Signs & Symptoms   |   Causes   |   Treatment   |   Prevention   |   Questions to Ask   |   Self-Care/First Aid

Concept image of smoke forming a skull.


Poisons are harmful substances that are swallowed, inhaled, or that come in contact with the skin. Each year about 10 million poisonings occur; 80% of them are in children under five years old.

Accidental Poisoning, Act Fast

Signs & Symptoms

Signs and symptoms depend on the substance. They include a skin rash, upset stomach, and more severe problems. Some poisons can cause death.


Things Not Meant to Be Swallowed or Inhaled

•  Household cleaners, such as bleach, drain cleaners, ammonia, and lye.

•  Insecticides. Rat poison.

•  Gasoline. Antifreeze. Oil. Lighter fluid. Paint thinner.

•  Lead.

•  Airplane glue. Formaldehyde.

•  Rubbing alcohol. Iodine. Hair dye. Mouthwash. Mothballs.

•  Some indoor and outdoor plants.

•  Carbon monoxide. This has no color, odor, or taste.

Things That Are Poisonous in Harmful Amounts

•  Alcohol. Drugs. Over-the-counter and prescribed medicines.

•  Medicinal herbs.

•  Vitamins and minerals. Iron in these can be deadly to a small child.


Treatment depends on the poison and its effects. Information to give the Poison Control Center, emergency department, etc.:

•  The name of the substance taken.

•  The amount and when it was taken.

•  A list of ingredients on the label.

•  Age, gender, and weight of the person who took the poison. How the person is feeling and reacting. Any medical problems the person has.


•  Buy household products, vitamins, and medicines in child-resistant packaging. Keep these and all poisons out of children’s reach.

•  Put child-resistant latches on cabinet doors. Follow instructions for use and storage of pesticides, household cleaners, and other poisons.

•  Keep products in original containers. Don’t transfer them to soft drink bottles, plastic jugs, etc.

•  Teach children not to take medicine and vitamins unless an adult gives it to them. Don’t call these “candy” in front of a child.

•  Wear protective clothing, masks, etc., when using chemicals that could cause harm if inhaled or absorbed by the skin.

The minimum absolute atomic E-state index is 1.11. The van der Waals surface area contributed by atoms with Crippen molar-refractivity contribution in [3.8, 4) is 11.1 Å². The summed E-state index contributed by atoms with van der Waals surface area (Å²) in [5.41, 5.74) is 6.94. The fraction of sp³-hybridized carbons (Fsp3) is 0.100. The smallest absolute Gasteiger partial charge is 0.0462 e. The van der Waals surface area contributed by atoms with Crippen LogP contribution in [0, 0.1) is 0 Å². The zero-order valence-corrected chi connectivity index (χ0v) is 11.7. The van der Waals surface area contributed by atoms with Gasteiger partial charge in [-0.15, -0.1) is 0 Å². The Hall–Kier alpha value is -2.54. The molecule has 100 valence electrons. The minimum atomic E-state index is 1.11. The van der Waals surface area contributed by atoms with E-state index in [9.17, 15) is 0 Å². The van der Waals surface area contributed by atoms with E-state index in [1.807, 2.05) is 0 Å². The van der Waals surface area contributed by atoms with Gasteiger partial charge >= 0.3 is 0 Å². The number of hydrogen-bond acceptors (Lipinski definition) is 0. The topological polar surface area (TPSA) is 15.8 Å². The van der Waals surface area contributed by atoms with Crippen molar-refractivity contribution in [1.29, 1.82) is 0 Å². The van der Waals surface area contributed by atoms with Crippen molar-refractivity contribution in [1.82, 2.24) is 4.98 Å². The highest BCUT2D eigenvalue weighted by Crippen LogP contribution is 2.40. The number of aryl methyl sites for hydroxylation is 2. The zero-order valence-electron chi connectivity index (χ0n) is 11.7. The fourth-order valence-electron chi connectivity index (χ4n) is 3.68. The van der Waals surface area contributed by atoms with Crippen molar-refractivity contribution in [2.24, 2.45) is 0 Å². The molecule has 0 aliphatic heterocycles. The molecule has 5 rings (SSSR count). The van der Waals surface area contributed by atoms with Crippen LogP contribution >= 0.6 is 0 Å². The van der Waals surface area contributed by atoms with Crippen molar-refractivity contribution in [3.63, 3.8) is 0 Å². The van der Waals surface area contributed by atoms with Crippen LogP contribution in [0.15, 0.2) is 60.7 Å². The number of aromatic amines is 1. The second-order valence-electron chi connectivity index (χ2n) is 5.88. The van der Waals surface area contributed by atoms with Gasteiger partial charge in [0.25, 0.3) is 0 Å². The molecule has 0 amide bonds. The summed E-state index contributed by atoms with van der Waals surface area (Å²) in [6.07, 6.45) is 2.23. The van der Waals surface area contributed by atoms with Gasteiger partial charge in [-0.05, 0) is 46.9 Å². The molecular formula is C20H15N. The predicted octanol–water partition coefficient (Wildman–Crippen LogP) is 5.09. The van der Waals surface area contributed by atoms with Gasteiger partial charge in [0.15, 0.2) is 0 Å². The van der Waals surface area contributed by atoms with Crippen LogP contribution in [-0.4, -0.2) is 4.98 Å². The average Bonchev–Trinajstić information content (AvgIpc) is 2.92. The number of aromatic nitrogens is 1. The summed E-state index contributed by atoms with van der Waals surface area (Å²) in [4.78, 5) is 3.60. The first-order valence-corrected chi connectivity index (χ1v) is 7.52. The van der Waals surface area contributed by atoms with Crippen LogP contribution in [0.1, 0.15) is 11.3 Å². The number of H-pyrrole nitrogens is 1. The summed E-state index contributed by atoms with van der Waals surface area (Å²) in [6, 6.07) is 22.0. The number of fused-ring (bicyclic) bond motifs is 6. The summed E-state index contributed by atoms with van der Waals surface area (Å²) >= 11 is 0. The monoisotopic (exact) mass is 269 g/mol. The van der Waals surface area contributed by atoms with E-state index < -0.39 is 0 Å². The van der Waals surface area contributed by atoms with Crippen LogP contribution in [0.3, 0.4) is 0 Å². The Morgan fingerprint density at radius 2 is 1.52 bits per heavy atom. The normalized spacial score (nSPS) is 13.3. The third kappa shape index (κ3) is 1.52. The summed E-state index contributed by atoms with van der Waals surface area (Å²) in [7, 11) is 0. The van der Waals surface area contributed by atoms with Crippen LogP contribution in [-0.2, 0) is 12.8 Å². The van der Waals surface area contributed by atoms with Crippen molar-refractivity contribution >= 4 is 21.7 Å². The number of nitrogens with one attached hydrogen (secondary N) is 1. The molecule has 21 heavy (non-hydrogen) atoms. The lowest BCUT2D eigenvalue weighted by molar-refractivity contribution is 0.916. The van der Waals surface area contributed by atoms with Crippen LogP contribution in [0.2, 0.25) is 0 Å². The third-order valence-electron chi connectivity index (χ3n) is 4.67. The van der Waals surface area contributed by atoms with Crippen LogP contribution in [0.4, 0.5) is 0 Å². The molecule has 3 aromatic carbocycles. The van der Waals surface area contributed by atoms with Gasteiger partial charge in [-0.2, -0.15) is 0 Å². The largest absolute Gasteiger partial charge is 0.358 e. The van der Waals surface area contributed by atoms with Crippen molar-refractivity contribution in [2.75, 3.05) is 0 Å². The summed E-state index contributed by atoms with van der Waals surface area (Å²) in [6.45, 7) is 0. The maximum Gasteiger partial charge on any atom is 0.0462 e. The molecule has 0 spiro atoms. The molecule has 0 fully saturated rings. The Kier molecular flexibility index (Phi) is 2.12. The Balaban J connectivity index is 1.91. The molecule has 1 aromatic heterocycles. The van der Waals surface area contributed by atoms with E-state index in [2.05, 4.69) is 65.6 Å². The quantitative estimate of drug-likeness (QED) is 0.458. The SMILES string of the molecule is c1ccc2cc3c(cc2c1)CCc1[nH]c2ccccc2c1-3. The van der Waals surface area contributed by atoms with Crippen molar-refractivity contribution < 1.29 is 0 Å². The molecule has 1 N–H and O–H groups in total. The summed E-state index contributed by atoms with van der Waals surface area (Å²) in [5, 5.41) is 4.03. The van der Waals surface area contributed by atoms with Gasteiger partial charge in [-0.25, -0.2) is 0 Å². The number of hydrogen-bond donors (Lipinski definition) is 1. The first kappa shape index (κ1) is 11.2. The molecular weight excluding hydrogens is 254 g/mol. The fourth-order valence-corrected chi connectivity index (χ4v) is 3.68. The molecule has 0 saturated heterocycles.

•  Install carbon monoxide detectors in your home and garage.

Questions to Ask

Self-Care / First Aid

For Swallowed Poisons

1.  If the person is unconscious, shout for help. Call 9-1-1!

2.  For a conscious person, call the Poison Control Center (800.222.1222). Follow instructions. Do not give Syrup of Ipecac to induce vomiting unless the Poison Control Center tells you to. {Note: The American Academy of Pediatrics recommends that parents don’t give Syrup of Ipecac to children.}

3.  Lay the person on his or her left side to keep the windpipe clear, especially if the person vomited. Keep a sample of the vomit and the poison container.

For Inhaled Poisons

1.  Protect yourself. Move the person to fresh air (outdoors if you can). Try not to breathe the fumes yourself.

2.  Follow steps 1 and 2 above for Swallowed Poisons. Get medical care.

For Chemical Poisons on Skin

1.  Protect yourself. Flood the skin with water for 5 or more minutes. Remove clothing that was in contact with the person.

2.  Gently wash the skin with soap and water. Rinse well. Get medical care.

This website is not meant to substitute for expert medical advice or treatment. Follow your doctor’s or health care provider’s advice if it differs from what is given in this guide.


The American Institute for Preventive Medicine (AIPM) is not responsible for the availability or content of external sites, nor does AIPM endorse them. Also, it is the responsibility of the user to examine the copyright and licensing restrictions of external pages and to secure all necessary permission.


The content on this website is proprietary. You may not modify, copy, reproduce, republish, upload, post, transmit, or distribute, in any manner, the material on the website without the written permission of AIPM.